The telecommunications industry continues to be ruled by a duopoly because of the inability of the government to effectively foster a vibrant competitive environment, Senator Win Gatchalian said on Tuesday as he sought to give more teeth to the National Telecommunications Commission (NTC) to regulate telecommunication firms.
Gatchalian, who is the chairman of the Senate Committee on Economic Affairs, likewise stressed the need to overhaul the government’s spectrum allocation system, which giant telcos have successfully maneuvered to allow them to retain their monopoly of the telecoms industry.
“To open the telecommunications industry to competition and give way to a viable third player, we need a more transparent system of spectrum allocation, assignment, re-allocation and re-farming, as well as the development, promotion and deployment of a competitive selection process in the allocation of our publicly-owned spectrum,” Gatchalian said as he sponsored the first of a series of legislative measures, as contained under proposed Senate Resolution No. 213, that seek to formulate a legislative policy that would protect consumer interests and make the industry more robust.
“There seems to be no other visible way. Our efforts at relaxing constitutional restrictions to allow foreign firms to enter the telecommunications industry will be merely illusory if these firms do not have enough frequencies that will enable them to offer real competition and give consumers the best value for their money, ” Gatchalian added.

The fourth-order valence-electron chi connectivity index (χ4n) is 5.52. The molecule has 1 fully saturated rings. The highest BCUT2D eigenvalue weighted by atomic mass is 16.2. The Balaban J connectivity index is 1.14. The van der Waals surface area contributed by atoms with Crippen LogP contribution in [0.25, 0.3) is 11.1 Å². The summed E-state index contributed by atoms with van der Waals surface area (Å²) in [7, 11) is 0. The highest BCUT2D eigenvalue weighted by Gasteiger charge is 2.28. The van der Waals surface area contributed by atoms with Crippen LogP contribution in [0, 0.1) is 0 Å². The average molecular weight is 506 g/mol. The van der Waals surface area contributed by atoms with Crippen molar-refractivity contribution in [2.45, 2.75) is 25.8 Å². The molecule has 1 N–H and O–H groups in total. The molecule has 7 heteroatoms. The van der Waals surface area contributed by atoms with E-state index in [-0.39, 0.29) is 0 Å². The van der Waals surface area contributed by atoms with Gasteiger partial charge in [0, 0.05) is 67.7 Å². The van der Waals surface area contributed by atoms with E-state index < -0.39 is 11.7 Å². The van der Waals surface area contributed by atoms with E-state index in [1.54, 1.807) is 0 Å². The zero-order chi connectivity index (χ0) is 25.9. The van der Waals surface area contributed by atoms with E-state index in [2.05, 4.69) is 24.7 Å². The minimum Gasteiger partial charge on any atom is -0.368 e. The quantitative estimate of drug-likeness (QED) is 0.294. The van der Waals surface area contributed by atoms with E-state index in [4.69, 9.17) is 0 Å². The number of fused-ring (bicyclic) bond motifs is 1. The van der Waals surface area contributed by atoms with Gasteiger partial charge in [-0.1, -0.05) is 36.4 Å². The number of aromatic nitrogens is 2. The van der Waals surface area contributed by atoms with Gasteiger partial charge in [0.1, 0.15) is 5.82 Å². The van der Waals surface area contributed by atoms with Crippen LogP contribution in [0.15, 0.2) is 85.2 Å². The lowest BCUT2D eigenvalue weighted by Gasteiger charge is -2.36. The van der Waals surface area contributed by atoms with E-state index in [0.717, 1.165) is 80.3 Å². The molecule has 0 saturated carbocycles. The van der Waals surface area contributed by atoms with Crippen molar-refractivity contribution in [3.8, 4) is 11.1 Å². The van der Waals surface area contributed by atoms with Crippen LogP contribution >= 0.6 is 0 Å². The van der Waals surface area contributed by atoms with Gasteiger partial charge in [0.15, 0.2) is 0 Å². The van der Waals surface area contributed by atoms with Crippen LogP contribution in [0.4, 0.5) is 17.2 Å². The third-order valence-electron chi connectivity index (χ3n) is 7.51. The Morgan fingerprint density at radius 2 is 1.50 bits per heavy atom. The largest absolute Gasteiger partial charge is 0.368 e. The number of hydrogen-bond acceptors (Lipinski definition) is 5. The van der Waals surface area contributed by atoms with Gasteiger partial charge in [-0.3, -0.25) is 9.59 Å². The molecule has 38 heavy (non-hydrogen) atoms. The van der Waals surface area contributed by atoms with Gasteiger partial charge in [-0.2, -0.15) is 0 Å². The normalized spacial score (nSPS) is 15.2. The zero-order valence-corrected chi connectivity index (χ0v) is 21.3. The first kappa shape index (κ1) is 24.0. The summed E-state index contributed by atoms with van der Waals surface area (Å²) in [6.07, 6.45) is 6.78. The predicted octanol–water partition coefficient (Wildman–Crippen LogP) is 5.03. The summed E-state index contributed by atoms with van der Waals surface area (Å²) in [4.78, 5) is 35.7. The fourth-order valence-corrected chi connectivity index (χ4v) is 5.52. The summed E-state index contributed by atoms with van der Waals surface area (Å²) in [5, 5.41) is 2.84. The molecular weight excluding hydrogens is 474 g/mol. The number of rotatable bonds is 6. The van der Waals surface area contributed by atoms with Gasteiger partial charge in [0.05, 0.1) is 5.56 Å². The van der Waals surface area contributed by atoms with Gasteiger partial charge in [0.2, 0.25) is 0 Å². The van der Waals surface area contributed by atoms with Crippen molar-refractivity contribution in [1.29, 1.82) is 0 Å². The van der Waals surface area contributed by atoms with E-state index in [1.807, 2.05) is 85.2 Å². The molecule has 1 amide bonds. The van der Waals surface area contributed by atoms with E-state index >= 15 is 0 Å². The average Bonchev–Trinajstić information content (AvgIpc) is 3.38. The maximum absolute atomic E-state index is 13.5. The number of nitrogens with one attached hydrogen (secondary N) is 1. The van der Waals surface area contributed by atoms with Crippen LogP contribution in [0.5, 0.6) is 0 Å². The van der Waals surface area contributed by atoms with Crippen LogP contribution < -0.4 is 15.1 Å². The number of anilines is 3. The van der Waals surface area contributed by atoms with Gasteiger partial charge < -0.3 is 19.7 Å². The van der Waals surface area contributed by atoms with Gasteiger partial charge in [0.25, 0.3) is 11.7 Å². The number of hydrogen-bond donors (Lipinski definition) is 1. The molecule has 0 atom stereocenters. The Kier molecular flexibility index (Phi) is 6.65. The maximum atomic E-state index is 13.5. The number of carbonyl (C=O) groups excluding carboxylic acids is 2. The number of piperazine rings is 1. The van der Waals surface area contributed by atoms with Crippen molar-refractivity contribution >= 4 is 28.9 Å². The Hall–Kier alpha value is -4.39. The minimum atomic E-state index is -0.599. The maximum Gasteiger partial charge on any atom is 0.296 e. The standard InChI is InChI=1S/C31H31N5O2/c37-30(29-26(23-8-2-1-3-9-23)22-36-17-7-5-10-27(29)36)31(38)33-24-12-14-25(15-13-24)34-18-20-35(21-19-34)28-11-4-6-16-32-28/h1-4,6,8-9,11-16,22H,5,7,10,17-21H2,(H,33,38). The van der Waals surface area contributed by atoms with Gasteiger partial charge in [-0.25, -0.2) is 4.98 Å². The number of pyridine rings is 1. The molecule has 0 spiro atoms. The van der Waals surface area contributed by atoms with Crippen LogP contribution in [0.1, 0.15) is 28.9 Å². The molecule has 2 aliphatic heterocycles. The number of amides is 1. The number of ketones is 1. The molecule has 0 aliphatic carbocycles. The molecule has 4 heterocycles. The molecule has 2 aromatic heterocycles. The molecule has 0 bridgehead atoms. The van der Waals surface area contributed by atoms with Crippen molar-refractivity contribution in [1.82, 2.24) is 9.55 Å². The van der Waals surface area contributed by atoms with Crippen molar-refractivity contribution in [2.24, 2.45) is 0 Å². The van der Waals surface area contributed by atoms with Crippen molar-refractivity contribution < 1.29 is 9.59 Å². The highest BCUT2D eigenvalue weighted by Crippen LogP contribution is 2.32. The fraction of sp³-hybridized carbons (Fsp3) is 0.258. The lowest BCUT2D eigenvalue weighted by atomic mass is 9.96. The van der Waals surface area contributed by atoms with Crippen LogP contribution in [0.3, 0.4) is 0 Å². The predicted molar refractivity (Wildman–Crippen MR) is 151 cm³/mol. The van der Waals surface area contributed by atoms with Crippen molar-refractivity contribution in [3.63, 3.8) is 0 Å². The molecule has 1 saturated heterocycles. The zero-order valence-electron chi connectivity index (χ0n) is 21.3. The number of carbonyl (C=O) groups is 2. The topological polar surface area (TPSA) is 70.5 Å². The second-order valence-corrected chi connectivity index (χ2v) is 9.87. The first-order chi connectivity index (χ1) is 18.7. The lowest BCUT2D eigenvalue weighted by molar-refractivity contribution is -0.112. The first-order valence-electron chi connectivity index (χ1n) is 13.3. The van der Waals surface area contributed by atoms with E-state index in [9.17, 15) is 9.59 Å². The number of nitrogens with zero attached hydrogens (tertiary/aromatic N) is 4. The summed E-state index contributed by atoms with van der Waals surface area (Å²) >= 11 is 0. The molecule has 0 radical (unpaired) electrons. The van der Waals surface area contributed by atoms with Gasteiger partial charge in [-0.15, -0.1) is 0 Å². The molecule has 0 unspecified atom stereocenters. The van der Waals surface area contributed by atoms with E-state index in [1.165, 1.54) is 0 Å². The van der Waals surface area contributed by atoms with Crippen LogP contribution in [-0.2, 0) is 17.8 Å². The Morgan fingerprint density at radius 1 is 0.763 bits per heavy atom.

The senator noted the present spectrum allocation system has permitted Globe Telecoms and Smart Telecommunications to cunningly engage in ‘spectrum trading’ in relation to their Co-Use Agreement of the 700-Megahertz spectrum.
“The damage caused by such ‘spectrum trading’ to the industry is immense. Such failure of the NTC in the past to properly govern our publicly-owned spectrum has resulted in the private trading of frequencies. Private corporations have treated spectrum allocations as their property, resulting in relatively easy and effective ‘spectrum trading’ via corporate mergers and acquisitions – as in the recent case of the joint acquisition of the 700Mhz frequencies,” he pointed out.
The NTC being “organizationally handicapped as a regulator” of the telecoms industry, Gatchalian said it should be “reorganized and given fiscal autonomy to enable it to freely create an environment of regulatory certainty and operational conditions that are necessary to promote the welfare of consumers.”
Gatchalian also proposed that NTC commissioners be given fixed terms of office to “depoliticize” the Commission. “The NTC must be empowered and strengthened to be able to shield its officers from (such) threats of litigation and harassment,” he added.